St Albans Cathedral - St Albans, UK
Posted by: Groundspeak Premium Member Master Mariner
N 51° 45.049 W 000° 20.607
30U E 683369 N 5736663
Quick Description: The current St Albans Cathedral, alternatively known as the Abbey Church of St Alban, dates from Norman times. With a length of 85 metres it has the longest nave of any English cathedral.
Location: Eastern England, United Kingdom
Date Posted: 8/7/2020 10:42:52 AM
Waymark Code: WM12YGF
Published By: Groundspeak Premium Member pmaupin
Views: 2

Long Description:

Wikipedia has an article about the cathedral that tells us:

St Albans Cathedral, officially the Cathedral and Abbey Church of St Alban but often referred to locally as "the Abbey", is a Church of England cathedral in St Albans, England. Much of its architecture dates from Norman times. It ceased to be an abbey following its dissolution in the 16th century and became a cathedral in 1877. Although legally a cathedral church, it differs in certain particulars from most other cathedrals in England: it is also used as a parish church, of which the dean is rector with the same powers, responsibilities and duties as that of any other parish. At 85 metres long, it has the longest nave of any cathedral in England.

Probably founded in the 8th century, the present building is Norman or Romanesque architecture of the 11th century, with Gothic and 19th-century additions.

The cathedral is a Grade I listed building with the entry at the Historic England website advising:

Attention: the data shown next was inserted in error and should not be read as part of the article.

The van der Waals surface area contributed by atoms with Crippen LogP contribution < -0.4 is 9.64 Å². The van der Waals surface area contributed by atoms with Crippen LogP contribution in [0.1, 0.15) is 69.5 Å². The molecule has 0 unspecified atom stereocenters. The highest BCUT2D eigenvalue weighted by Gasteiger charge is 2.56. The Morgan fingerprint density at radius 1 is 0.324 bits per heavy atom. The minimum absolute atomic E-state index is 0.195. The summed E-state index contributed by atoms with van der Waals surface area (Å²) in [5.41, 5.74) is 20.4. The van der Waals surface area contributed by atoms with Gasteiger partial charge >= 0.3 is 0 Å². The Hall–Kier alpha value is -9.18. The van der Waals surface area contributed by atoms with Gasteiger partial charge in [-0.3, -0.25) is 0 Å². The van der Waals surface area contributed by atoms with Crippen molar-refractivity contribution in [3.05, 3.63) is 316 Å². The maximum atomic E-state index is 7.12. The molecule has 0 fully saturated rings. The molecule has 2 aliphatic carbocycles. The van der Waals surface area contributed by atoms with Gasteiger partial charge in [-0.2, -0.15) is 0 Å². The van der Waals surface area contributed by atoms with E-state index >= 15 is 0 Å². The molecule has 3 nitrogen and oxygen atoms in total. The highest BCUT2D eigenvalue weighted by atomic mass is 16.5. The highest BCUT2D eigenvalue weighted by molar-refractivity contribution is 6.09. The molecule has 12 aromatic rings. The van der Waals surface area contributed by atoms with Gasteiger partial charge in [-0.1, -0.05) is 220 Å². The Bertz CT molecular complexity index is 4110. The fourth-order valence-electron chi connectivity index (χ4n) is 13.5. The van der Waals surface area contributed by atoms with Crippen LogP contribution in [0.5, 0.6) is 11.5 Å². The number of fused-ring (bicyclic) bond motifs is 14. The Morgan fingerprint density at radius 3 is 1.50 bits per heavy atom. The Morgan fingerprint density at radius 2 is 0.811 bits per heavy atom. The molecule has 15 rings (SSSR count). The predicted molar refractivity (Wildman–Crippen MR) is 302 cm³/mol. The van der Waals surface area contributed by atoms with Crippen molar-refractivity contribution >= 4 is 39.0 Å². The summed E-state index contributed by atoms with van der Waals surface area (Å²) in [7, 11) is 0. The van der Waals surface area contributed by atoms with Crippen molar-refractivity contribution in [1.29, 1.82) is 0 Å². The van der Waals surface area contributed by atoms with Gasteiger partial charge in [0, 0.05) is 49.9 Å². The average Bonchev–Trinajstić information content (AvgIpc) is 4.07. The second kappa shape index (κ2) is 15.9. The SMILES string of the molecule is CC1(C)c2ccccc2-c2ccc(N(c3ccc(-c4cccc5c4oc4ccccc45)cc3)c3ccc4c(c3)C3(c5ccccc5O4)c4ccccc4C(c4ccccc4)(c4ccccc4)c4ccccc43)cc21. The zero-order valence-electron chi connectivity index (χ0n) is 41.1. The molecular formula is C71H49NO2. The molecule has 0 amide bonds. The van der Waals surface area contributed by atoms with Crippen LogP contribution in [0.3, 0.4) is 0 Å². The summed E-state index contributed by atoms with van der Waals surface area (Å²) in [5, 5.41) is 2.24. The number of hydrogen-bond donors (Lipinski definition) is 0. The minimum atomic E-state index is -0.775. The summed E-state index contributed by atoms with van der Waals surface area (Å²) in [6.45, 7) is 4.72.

Original Norman church of 1077-1088 of which remains North wall of nave, transepts and crossing tower, although end windows of transepts were altered by Lord Grimthorpe in 1890's. Walls are of flint and Roman brick, the tower almost entirely of Roman brick. There is C12 intersecting blank arcading and a door in the slype.

Early English the 3 West bays of North side of nave. Tripartite shafts show that vaulting was planned, but actual vaulting is C19. Later C13 chancel arcade and blank arcading of walls, also retrochoir.

Decorated Lady Chapel with C19 vault. South side of nave rebuilt after 1323, and aisle vaulted. Some doorways and windows of later C14. Much alteration, including complete rebuilding of West end and many windows by Lord Grimthorpe in 1890's.

Much plastering remains inside from Norman church, with wall paintings both decorative and figurative. Shrine of St Alban (1320, reconstructed) and C14 late guard box the most notable of many monuments inside.

Building Materials: Stone

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